[KS] War graves in North Korea: the political meaning of their public absence

Heonik Kwon hkwon at skynet.be
Mon Jul 3 06:05:04 EDT 2006

We discussed earlier about the sites of memory for the Korean War fallen and their relative absence in North Korean public life. Aidan offers a very interesting comparative perspective to this issue. I quote him: "In the West, war graves fill a gap, and make you think. The DPRK has no such gap, and does not want people to think." This comment is so thought-provoking; so, if you bear with me, I'd like to raise just one more question. 

It is indeed argued that modern war cemeteries (and tomb of unknown soliders, cenotaphs and etc) enable us to experience the national memory and "think" the organic unity and vitality of the nation-state. This theory has it that people achieve this moral unity and transcend the condition of Hobbesenian individuals as they ritually identify with the fallen and assimilate the geist of self-sacrifice their tombs are supposed to signify. So, Aidan is absolutely right to suggest, "war graves fill a gap (the void between individuals) and make you thinlk." However, modern war cemeteries are not only an important instrument of political unity but they are also a national thatre of democratic political relations. I am thinking here of Thomas Laqueur's notion of "democracy of death," pointing to the rules of citizen's army (including people's army) where old social distinctions become irrelevant and the related materiality of modern war cemeteries in which big men of battle and humble foot soldiers are equally entitled to the same minimalist identical graves irrespective of their ranks and hierarchy. 

Aiden notes, "The DPRK has no such gap, and does not want people to think." It is extraordinary to imagine that there is a political community in the modern world which does not suffer from the structural contradiction between individuality and collectivity and hence has no need for a mediativing device such as war cemeteries. But I wonder whether we can conceive of this sociologically unique status of North Korea as a product of its particular politics of memory rather than in terms of a structural exotica. 

Jim Hoare reminds us that the battle of Waterloo left no graves of fallen citizens. The absence is because our memory of that battle is not a modern memory, centered on one single heroic individual and taking the rest devoid of aesthetic relevance. I note that Korean world of nationalism has its own equivalents of Wellington, traditionalist heroes of war whose deaths are deified. If we accept the thesis that the difference between Waterloo and Ipre or Verdun is epocal, can we think about the material culture of mass death in North Korea according to the same scheme?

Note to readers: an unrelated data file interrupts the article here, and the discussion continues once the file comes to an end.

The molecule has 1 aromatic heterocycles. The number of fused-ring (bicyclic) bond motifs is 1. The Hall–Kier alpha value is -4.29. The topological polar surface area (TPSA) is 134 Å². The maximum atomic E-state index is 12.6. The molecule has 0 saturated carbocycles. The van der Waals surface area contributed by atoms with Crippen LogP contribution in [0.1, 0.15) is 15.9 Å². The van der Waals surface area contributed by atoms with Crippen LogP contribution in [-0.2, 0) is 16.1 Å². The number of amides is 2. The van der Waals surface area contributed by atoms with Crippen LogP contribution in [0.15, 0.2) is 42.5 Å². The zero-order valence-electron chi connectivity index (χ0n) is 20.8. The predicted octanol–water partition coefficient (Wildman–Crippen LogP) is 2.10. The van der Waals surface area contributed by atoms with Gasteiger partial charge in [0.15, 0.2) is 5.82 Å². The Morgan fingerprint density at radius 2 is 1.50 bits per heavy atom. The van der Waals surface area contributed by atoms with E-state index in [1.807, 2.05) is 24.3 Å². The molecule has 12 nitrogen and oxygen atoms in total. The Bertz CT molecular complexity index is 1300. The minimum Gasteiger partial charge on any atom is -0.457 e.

In my reading, the Patriotic Martyrs' Graves and the Revolutionary Martyrs' Graves are sites of premodern memory--presenting one really heroic individual or family at the center surrounded by relatively less heroic contributors, and obliterating the traces of the mass. Considering the aesthetic supremacy of this centrist composition of collective memory, premodern in form and anticolonial in content, and also the absence of the traces of people's war in the material culture of commemoration, can we think of an hypothesis that the absence of Korean War cemeteries in North Korea is an aspect of the absolute centrality of a dynastic model of modern history? In other words, isn't the invisible "democracy of death" the infrastructure of the all-seeing cult of the dead father of nation and people? Just a thought...

One last note about Jim's comment on Kenneth's US-NK joint body recovery mission story: Dead bodies are far from a minor player in the geopolitics of the cold war. Since the Korean War where the US army lost its GI graveyards to the communists, the lost graves of "our boys" have been an unsettling element in the formation of US foreign politics, later manifested by the Vietnam War MIA/POW controversies during the Reagan era. I add that all important US state visits  to Vietnam in the early 1990s including that of Clinton included a visit to the joint US/Vietnam MIA excavation sites. The normalization of diplomatic relations in this context was practically inseparable from and symbolically equivalent to the recovery of the lost American bodies. 

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